Luckily, the hydration reaction is exothermic (it produces heat). This means that the concrete will contribute to the heat inside the covering as it cures, improving the odds of reaching final set before nightfall.
How to Pour Concrete in Cold Weather?
Increasing the concrete’s temperature and speeding up the hydration reaction is essential for cold-weather concreting. To this end, there are many tricks of the trade that will help you along the way, mainly in adjusting the mix design and managing the environment. Here are some key aspects to remember during cold-weather concreting.
- Heat the mixing water. This heats the fresh concrete, speeding up the hydration reaction. Note that fresh concrete should not exceed 77°F (25°C), but should be at least 65°F (18°C), so adjust your mixing water temperature accordingly.
- If you can, heat the aggregates used in your mix design. Some larger mixing plants have heating facilities that allow steam to permeate through the sand and stone stockpiles, heating them before adding them to the concrete mix.
- Use set accelerating admixtures. There are two types of accelerating admixtures – those that enhance final set and those that enhance the initial set. Here, both are applicable and can be used liberally. Accelerating setting times have two benefits in cold weather concreting: the setting time is decreased, so the risk of fresh concreting freezing before it sets is reduced. The second benefit is heat generation. The faster the hydration reaction takes place, the greater the heat generated inside the concrete as it sets. This further improves setting time and decreases the risk of freezing.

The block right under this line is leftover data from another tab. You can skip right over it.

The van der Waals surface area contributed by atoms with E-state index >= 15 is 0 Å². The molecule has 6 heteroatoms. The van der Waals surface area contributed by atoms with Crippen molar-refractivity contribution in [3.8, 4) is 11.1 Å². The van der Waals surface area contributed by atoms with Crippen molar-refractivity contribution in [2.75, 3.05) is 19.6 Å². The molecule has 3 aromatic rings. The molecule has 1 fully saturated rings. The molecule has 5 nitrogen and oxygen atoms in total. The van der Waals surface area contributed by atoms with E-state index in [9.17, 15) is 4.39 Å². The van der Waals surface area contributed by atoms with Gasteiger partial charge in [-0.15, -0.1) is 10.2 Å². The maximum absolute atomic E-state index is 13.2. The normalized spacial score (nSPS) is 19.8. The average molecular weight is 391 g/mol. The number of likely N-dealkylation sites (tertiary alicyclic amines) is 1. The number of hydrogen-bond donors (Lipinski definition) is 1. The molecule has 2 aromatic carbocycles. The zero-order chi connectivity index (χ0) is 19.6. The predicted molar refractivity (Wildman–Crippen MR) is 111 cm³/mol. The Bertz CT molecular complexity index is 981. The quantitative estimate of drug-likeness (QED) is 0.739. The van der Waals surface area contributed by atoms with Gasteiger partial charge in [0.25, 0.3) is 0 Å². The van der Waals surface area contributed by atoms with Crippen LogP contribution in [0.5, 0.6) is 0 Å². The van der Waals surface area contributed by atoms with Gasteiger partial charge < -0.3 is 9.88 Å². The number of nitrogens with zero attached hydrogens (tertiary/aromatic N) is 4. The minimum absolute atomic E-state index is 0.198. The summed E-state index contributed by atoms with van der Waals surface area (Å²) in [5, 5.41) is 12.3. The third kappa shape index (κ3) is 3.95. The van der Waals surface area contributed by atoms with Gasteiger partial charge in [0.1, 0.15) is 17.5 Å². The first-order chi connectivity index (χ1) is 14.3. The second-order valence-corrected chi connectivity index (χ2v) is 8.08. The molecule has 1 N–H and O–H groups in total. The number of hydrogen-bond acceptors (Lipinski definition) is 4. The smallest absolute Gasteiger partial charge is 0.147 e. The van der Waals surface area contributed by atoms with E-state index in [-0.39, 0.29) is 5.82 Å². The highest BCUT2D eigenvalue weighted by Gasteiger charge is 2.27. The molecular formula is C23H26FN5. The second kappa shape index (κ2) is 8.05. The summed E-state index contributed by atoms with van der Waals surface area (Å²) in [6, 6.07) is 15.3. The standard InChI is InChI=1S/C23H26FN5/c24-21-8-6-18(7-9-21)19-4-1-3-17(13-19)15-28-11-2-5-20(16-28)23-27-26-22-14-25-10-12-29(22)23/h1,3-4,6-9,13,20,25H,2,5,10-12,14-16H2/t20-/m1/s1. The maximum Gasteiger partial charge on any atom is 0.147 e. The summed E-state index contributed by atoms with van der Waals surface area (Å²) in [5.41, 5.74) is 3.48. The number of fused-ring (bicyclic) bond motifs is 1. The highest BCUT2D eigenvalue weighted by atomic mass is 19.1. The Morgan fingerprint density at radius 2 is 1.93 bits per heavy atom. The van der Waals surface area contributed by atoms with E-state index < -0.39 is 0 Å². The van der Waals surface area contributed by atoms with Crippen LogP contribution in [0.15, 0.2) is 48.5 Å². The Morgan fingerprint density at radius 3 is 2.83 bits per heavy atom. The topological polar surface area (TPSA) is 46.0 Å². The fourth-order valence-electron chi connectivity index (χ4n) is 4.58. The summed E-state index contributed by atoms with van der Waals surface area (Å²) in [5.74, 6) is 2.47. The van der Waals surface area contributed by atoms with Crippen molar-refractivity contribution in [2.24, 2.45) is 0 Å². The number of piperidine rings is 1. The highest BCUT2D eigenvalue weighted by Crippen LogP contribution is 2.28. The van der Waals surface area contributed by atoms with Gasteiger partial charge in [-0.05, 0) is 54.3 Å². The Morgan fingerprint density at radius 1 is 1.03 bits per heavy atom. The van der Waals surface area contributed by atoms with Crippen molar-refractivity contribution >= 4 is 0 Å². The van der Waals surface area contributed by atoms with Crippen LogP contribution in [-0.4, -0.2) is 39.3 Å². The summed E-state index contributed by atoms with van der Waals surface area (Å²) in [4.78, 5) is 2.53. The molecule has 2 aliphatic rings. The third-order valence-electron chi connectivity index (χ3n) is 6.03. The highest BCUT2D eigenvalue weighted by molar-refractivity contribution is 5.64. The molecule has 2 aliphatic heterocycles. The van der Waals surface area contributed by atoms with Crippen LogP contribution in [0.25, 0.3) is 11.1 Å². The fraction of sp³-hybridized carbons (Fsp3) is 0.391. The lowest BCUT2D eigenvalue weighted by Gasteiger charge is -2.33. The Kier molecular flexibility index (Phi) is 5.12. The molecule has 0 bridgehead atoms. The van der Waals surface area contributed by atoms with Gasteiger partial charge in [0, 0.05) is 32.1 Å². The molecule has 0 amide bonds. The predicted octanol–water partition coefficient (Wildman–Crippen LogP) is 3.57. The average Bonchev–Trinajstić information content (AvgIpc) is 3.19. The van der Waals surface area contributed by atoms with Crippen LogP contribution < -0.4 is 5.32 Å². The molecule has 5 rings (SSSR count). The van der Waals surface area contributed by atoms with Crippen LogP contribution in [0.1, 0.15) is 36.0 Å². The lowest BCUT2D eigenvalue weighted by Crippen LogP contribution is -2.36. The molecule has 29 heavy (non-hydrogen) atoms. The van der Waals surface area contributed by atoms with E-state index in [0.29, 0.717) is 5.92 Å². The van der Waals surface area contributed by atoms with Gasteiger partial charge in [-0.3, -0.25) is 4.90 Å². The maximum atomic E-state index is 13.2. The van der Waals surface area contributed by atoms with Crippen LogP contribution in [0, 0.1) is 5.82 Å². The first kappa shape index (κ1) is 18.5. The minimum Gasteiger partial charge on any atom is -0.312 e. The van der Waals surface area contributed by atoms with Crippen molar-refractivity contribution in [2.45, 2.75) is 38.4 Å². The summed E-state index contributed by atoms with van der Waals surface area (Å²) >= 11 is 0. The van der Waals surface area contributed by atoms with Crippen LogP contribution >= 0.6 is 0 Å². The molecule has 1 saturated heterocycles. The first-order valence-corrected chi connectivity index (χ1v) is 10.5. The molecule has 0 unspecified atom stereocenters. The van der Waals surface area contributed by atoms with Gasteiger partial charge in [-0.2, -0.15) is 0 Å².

Note the type of accelerating admixture you use. Older generation set accelerators are typically based on calcium chloride, which could cause corrosion in steel reinforcement. It could also cause discoloration in colored concrete. Newer generation set accelerators use specialty polymers specifically designed to enhance setting times without negatively affecting the concrete’s other qualities.
- Use the correct water-reducing admixtures. Old-generation water reducers are based on glucose, which decreases setting times. New-generation water reducers are polymer-based and do not affect setting times. When used correctly, they will decrease the amount of water needed in your mix design and thus decrease the amount of bleeding on the pour.